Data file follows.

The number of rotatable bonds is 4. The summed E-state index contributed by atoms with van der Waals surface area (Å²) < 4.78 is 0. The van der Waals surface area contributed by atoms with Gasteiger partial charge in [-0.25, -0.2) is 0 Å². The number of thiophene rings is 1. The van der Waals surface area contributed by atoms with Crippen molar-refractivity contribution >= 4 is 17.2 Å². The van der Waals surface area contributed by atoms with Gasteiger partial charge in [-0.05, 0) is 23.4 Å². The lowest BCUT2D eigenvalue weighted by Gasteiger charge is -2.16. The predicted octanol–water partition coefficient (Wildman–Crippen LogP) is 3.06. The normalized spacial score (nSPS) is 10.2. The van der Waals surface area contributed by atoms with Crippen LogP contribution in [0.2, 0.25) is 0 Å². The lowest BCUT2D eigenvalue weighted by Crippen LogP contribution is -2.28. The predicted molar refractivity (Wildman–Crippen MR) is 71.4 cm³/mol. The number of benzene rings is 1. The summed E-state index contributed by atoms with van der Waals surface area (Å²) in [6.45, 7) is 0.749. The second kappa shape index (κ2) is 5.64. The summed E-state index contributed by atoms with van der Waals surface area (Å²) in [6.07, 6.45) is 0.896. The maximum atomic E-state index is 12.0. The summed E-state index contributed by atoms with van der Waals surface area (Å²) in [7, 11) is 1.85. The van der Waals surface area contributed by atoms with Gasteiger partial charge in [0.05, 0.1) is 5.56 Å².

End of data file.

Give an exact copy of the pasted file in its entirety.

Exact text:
The number of rotatable bonds is 4. The summed E-state index contributed by atoms with van der Waals surface area (Å²) < 4.78 is 0. The van der Waals surface area contributed by atoms with Gasteiger partial charge in [-0.25, -0.2) is 0 Å². The number of thiophene rings is 1. The van der Waals surface area contributed by atoms with Crippen molar-refractivity contribution >= 4 is 17.2 Å². The van der Waals surface area contributed by atoms with Gasteiger partial charge in [-0.05, 0) is 23.4 Å². The lowest BCUT2D eigenvalue weighted by Gasteiger charge is -2.16. The predicted octanol–water partition coefficient (Wildman–Crippen LogP) is 3.06. The normalized spacial score (nSPS) is 10.2. The van der Waals surface area contributed by atoms with Crippen LogP contribution in [0.2, 0.25) is 0 Å². The lowest BCUT2D eigenvalue weighted by Crippen LogP contribution is -2.28. The predicted molar refractivity (Wildman–Crippen MR) is 71.4 cm³/mol. The number of benzene rings is 1. The summed E-state index contributed by atoms with van der Waals surface area (Å²) in [6.45, 7) is 0.749. The second kappa shape index (κ2) is 5.64. The summed E-state index contributed by atoms with van der Waals surface area (Å²) in [6.07, 6.45) is 0.896. The maximum atomic E-state index is 12.0. The summed E-state index contributed by atoms with van der Waals surface area (Å²) in [7, 11) is 1.85. The van der Waals surface area contributed by atoms with Gasteiger partial charge in [0.05, 0.1) is 5.56 Å².